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Walking on the path delineated by the Cultural Icon of Bengal: Rabindranath Tagore

Rabindranath Tagore was a poet, writer, scriptwriter, songwriter, scholar, philanthropist, and artist from Bengal. Tagore utilized Contextual Modernism to transform Bengali music, literature, and art. He is renowned across the world for his collection of poems, ‘Gitanjali’, which got him the Nobel Prize in 1913. Tagore's evocative songs were considered spiritual and enigmatic, but his "elegant prose and magical poetry" are relatively unknown outside of Bengal. He was a Royal Asiatic Society fellow. Tagore, known as "the Bard of Bengal," also went by the alias Gurudev, Kobiguru, and Biswakobi.

Tagore’s Contributions

His major contributions were in the fields of drama, literature, poetry, music, and art. Tagore was particularly known for his work in influencing Indian poetry, but he also wrote novels, articles, short stories, travel books, dramas, and thousands of songs. Tagore's short stories are perhaps the most well-known of his works; he is known for creating the Bengali-language version of the genre. His works are often praised for their percussive, hopeful, and poetic supremacy.

  • Drama - Tagore's literary journey with drama began at the age of sixteen. His very first venture in the sphere of dramatics and theater was his original script, ‘Valmiki Pratibha.’ Tagore explained that his creations strived to express "the play of feeling rather than action." As the years progressed, Tagore’s dramas explored philosophical and allegorical motifs. 

  • Short Stories - Tagore's literary professional debut in 1877, when he was only sixteen years old, with the short story, "Bhikharini" ("The Beggar Woman"). Tagore successfully developed the Bengali-language short story genre with this. The common themes explored in his short stories were conflict in love and affection in various aspects of life.

  • Poetry - The tonality and writing style of Tagore's poem's tone, was inspired by the Vaishnava poets. His poems explored themes that ranged from classical formalism to the comic, idealist, and ecstatic. He was significantly affected by Vyasa's atavistic mysticism and other Upanishad rishi-authors, the Bhakti-Sufi mystic Kabir, and Ramprasad Sen. His most well-known body of work in the sphere of poetry was his collection of poems, ‘Gitanjali’, for which he won the Nobel Prize.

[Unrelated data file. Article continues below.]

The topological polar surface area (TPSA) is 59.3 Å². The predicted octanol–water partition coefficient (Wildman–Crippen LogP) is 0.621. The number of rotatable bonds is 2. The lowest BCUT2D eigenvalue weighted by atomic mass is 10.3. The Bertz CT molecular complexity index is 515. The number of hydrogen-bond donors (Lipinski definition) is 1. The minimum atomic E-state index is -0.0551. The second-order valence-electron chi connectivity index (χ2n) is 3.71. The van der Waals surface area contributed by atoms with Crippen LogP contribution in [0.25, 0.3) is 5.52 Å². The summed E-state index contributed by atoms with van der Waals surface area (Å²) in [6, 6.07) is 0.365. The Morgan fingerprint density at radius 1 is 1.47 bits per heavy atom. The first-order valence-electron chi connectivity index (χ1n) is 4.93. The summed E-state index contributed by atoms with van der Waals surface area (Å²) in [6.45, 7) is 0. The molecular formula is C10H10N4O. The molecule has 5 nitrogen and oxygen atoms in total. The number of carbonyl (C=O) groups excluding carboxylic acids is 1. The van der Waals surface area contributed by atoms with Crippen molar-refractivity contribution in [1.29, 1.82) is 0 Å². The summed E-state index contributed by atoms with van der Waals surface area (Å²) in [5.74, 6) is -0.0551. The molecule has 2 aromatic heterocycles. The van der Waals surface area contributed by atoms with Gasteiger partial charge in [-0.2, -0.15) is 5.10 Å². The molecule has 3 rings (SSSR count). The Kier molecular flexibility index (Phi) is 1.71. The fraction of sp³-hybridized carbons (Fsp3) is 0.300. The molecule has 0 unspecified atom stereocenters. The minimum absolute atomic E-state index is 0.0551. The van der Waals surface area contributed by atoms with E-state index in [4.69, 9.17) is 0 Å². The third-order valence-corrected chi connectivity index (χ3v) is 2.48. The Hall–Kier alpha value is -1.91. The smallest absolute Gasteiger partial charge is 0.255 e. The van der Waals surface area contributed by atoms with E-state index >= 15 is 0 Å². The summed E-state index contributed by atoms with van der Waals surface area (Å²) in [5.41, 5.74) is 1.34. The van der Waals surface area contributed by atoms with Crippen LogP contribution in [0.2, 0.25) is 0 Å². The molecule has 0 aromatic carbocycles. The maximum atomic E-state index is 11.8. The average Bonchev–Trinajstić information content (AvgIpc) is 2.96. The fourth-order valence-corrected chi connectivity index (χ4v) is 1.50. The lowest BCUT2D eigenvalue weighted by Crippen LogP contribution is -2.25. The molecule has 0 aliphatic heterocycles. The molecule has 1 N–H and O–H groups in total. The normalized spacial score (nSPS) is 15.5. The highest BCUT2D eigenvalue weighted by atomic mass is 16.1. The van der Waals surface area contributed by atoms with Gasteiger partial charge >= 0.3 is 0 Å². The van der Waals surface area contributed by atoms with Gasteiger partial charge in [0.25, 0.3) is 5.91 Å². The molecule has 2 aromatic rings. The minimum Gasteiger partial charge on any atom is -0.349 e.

• Music - Tagore was an influential composer, having written approximately 2,230 songs. His songs are referred to as 'Rabindra Sangeet' ("Tagore Song"), and they blend seamlessly with his literature, the majority of which have been lyricised poems or sections of novels, stories, or plays. They ranged from his initial Brahmo devotional hymns to quasi-erotic creations, all inspired by the Thumri genre of Hindustani music. To varying degrees, they imitated the stylistic patterns of classical ragas. Some songs devotedly imitated the melody and rhythm of a specific raga, while others creatively blended elements from various ragas. Tagore is revered for his musical influence, particularly in India and Bangladesh. Both these nations’ National Anthems are composed by Rabindranath Tagore. 

Tagore loathed the conventional system of education that existed in India at the time. Thus, he came up with the idea of a new instruction of learning. This brought on the birth of the Santiniketan School of Art, which was built to serve as a link between India and the outside world. 


Q1. What is the reason behind Tagore’s nickname, Bard of Bengal? 

Rabindranath Tagore was popularly associated with the sobriquet, ‘Bard of Bengal.’ His major influence in Bengali art got him this nickname. He played an influential role in dismissing austere art forms and promoted resistance toward linguistic limits. 

Q2. What is the significance of Tagore’s Gitanjali in Indian history? 

The collection of poems written by Tagore, by the name, ‘Gitanjali’ is an important body of literature in Indian history. This is because it was the first Indian body of literature that received universal acceptance across the world when Tagore received a Nobel Prize for this beautiful body of work.